Follow the dream that’s in your heart. That’s what guides Lauren Myers ’97.
“You can do anything you want to do,” said Myers. “I use my degree and people- to-people skills every day to support players — whether it’s negotiating a contract, marketing an appearance, developing an internship or preparing them for a career after football.”
“My goal is to help individuals recognize their next steps when their football career is over.”
Many players need guidance about their post-NFL futures, as well as access to the right people and industries that leverage their off-field strengths, she said. During their football careers, many are so absorbed in league demands that they don’t make a plan.
“I help players recognize and realize their post-league identities,” she said. “I have to be able to drive work for them.” For example, Myers helped Ted Washington develop his foundation, focused on youth and military veterans.
An avid sports fan, she said her late great-uncle, Zachary Clayton, inspires her. During her Cornell years, he would press her to take full advantage of the experience with practice, hard work and perseverance.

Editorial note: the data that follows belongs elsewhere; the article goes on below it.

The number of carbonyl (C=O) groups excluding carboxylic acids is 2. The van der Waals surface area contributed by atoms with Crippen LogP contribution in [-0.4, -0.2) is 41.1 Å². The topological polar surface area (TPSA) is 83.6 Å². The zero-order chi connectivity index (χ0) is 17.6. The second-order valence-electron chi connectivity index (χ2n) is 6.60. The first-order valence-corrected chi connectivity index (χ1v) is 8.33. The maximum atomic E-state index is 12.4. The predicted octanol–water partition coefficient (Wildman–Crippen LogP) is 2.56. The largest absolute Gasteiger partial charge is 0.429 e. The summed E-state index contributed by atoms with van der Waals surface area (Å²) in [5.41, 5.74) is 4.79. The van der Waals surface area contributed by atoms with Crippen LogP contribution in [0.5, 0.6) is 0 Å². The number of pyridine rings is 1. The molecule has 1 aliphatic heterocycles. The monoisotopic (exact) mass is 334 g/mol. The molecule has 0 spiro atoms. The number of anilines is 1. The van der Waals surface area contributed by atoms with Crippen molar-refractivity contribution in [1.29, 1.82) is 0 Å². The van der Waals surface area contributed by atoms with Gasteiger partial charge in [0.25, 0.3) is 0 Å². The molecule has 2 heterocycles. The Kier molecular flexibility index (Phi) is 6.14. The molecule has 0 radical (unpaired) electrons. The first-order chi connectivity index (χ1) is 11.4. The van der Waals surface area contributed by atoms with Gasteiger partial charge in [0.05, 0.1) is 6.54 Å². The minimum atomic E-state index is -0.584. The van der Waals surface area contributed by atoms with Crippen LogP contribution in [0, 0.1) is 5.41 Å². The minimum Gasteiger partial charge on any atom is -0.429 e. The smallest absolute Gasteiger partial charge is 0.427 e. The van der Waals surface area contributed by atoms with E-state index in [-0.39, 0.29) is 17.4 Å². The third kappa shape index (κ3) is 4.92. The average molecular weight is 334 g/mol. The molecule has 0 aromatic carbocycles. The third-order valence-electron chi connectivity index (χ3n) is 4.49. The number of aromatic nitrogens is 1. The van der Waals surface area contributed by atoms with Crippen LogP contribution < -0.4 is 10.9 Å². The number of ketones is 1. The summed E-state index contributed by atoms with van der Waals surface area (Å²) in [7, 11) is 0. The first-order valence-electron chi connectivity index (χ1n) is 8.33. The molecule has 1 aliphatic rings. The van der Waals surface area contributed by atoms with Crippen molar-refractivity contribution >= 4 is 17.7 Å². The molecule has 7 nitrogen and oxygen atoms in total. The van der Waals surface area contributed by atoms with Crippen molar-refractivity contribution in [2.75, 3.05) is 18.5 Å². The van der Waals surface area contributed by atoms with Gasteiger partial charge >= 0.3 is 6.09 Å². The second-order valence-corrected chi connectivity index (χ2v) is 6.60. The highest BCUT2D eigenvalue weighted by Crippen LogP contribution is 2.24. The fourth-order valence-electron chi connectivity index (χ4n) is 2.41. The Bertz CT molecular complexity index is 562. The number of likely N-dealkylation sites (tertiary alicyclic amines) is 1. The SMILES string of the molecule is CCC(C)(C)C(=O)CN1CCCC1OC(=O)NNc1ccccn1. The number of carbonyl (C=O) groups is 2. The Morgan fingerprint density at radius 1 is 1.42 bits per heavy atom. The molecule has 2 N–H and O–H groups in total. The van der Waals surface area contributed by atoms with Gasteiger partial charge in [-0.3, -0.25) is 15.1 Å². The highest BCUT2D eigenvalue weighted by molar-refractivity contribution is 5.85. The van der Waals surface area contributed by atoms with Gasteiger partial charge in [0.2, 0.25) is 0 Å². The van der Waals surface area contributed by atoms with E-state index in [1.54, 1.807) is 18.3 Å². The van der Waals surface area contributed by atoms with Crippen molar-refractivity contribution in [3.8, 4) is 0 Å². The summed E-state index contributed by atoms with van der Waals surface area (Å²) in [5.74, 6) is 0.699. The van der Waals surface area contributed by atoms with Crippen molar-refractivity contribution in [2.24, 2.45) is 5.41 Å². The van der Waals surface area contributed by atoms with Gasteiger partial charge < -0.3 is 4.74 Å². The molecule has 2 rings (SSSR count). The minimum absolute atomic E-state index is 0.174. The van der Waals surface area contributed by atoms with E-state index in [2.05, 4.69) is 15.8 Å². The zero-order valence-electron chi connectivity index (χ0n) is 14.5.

Enshrined this September in the Naismith Memorial Basketball Hall of Fame, “Deadeye Zack” played for the Harlem Globetrotters and the New York Renaissance during the 1930s and 1940s.
Clayton also played baseball in the Negro Leagues, competing for the Atlantic City Bacharach Giants, the Chicago American Giants and the New York Black Yankees. He and teammates slept in their cars when hotels refused them rooms based on skin color. Despite discrimination that kept him out of America’s white leagues, “he was able to succeed.”
In 1952, Clayton became the first African-American to serve as a heavyweight boxing referee in high-profile bouts — most notably officiating Muhammad Ali’s knockout victory over George Foreman in the 1974 “Rumble in the Jungle” fight in Zaire.
Myers, like her great-uncle, is doing something she is passionate about and is following his footsteps into the world of sports. Professional athletes’ trust in her guidance is paramount to her business, a privilege Myers does not take lightly.
Myers’ career affords her work-life balance as she raises her children, ages 11, 9, 7 and 4, who see her applying her great-uncle’s advice.
Working in the male-dominated sport industry can be challenging. That's when Myers looks fear in the face, puts it aside, reminds herself of lessons and experiences from her family and Cornell, and says, “You know what? I’ve got this.”